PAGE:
Commentary

In Jesus, Humility Brings Us to Perfection – And Eternal Life

By Father Jerry Pokorsky | September 4, 2019 | 2:04pm EDT
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It's easy to misunderstand the virtue of humility. As an old and amusing tune has it: “O Lord, it’s hard to be humble, when you’re perfect in every way.” It is good to remember that Jesus is “perfect in every way.” Yet He is “meek and humble of heart.” Humility does not contradict perfection. Jesus reveals the meaning and dignity of humility.

God created man in His image and likeness. A son looks like his father, not the other way around. Humility recognizes that God created us, and we reflect Him. God is God, and we carry the Divine imprint as His creatures.

The Devil tempts the First Parents with knowledge that belongs to God alone.  “… but God said, ‘You shall not eat of the fruit of the tree which is in the midst of the garden, neither shall you touch it, lest you die.’ But the serpent said to the woman, ‘You will not die. For God knows that when you eat of it your eyes will be opened, and you will be like God, knowing good and evil.’”  (Gen. 3:3-5)

The Devil wants us to think of ourselves as the masters – the final arbiters – of good and evil. So we clarify our values.  We arrogantly presume, when we continue to live in sin, that, “Jesus would understand.” But God does not need our advice; we need His instruction.  Humility accepts that God alone defines the meaning of good and evil.

In the Gospel, Jesus reaffirms the teaching of Genesis: “[A] ruler asked him, ‘Good Teacher, what shall I do to inherit eternal life?’ And Jesus said to him, ‘Why do you call me good? No one is good but God alone.’” (Luke 18:18-19) Humility is this:  We participate in God’s goodness when we accept the Ten Commandments on God’s terms, and try to live them with His grace. 

Jesus at the Last Supper, says: “This is my body.” In His humility, Jesus points to the bread for our food, and mere bread becomes for us His body, blood, soul, and divinity.  So it seems appropriate to place the accent on “is”: “This is my body.”

A humble person recognizes reality. When we say, “This is my body," we acknowledge the truth of our existence.  We are blood and bone, handsome, pretty or plain, male or female. We are God’s handiwork.

But the ageless temptation remains.  We point to ourselves: “This is my body.”  With the accent on “my,” we imply that we are the sole owners of our bodies. We alone presume to define the nature and meaning of our bodies. The arrogance we see all around us – from the chaos of gender confusion to the alleged right of a woman to kill her unborn baby – is rooted in placing an accent on the wrong word:  “This is my body!”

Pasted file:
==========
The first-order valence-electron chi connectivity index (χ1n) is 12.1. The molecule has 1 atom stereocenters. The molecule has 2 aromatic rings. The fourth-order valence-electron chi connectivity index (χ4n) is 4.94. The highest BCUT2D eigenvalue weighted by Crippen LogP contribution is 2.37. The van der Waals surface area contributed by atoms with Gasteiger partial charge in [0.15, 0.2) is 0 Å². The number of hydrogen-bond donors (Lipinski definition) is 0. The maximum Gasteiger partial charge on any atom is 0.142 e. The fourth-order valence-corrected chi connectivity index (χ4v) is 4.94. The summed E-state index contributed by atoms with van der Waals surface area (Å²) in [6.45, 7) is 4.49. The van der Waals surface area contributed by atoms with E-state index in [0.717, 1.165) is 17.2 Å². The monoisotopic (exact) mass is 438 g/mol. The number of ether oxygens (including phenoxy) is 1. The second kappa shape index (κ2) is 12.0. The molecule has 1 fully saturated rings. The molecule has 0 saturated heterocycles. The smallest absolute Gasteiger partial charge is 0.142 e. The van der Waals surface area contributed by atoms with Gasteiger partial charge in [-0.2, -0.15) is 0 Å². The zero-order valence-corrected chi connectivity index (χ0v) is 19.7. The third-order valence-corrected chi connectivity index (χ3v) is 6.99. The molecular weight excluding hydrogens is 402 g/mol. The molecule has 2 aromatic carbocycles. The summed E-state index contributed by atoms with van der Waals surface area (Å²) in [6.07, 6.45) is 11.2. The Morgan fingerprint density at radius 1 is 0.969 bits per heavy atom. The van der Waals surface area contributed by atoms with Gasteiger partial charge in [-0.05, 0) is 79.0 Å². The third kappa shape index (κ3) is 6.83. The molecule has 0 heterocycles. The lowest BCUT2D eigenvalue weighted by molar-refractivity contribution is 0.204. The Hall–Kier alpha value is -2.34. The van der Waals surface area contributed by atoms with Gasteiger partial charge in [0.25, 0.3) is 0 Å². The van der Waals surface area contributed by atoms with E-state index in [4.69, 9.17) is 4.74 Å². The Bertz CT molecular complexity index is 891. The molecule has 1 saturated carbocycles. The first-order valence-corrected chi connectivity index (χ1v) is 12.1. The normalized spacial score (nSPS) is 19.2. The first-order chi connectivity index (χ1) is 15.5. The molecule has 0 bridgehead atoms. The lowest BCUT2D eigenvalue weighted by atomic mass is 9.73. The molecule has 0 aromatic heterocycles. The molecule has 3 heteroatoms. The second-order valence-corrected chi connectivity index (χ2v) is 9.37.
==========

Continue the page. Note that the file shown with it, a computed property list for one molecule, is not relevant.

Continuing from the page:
Saint Paul calmly redirects us to the path of humility: 

“Shun immorality. Every other sin which a man commits is outside the body; but the immoral man sins against his own body. Do you not know that your body is a temple of the Holy Spirit within you, which you have from God? You are not your own; you were bought with a price. So glorify God in your body.” (1 Cor. 6:14-20)

The Devil is persistent. When we humbly accept God’s dominion, the ancient serpent tries to persuade us to follow an equally destructive path. With advances in science, we can see how God’s astonishing power is beyond comprehension. So here is the temptation: The more we know about the unfathomable mysteries of creation, the more astounding the power of God becomes compared to ours, and the farther we feel from Him.

In pondering the vast splendor of the universe, perhaps many develop a sense that an individual human being counts for nothing. With feelings of abandonment, we may seek and demand self-esteem on our terms. But self-esteem without God is an illusion. So we fall short, and we become needy perpetual victims blaming others for every personal failure. Maybe the modern faithlessness is rooted in despairing of finding peace with an infinitely transcendent God.

But God sent His only Begotten Son into the world to rescue us. The more insignificant we feel, the more God's grace moves us to look beyond ourselves, to look for a Savior and find peace in His saving love: “Greater love has no man than this, that a man lay down his life for his friends.”  (John 15:13) We are His friends.

The Cross says, “You may seem small, but I created you in my image, and I invite you to see as I see, and to love as I love.” With the mysteries of natural science as the backdrop, the Cross becomes even more astonishing as an act of God’s merciful love. Why would the Creator suffer for us in our lowliness unless we count for something – not just something, but something worth the body and blood of God?

The Cross is not just a gift given to an almost infinitely inferior creature.  It is also a challenge that requires us to think as God thinks and invites us to enter into communion with Him.  Our union is real: “Take this, all of you, and eat of it.  For this is My Body, which will be given up for you.” 

The Good Samaritan stopped because he was humble. He did not consider his journey more important than tending to a soul in desperate need. His humility led to Christ-like sacrificial generosity. In humility, we see God for Who He is. We rejoice in our inestimable dignity.  We see our neighbors with the same dignity God confers on them.

In Jesus, humility brings us to perfection – and eternal life.

Father Jerry J. Pokorsky is a priest of the Diocese of Arlington. He is pastor of St. Catherine of Siena parish in Great Falls, Virginia.

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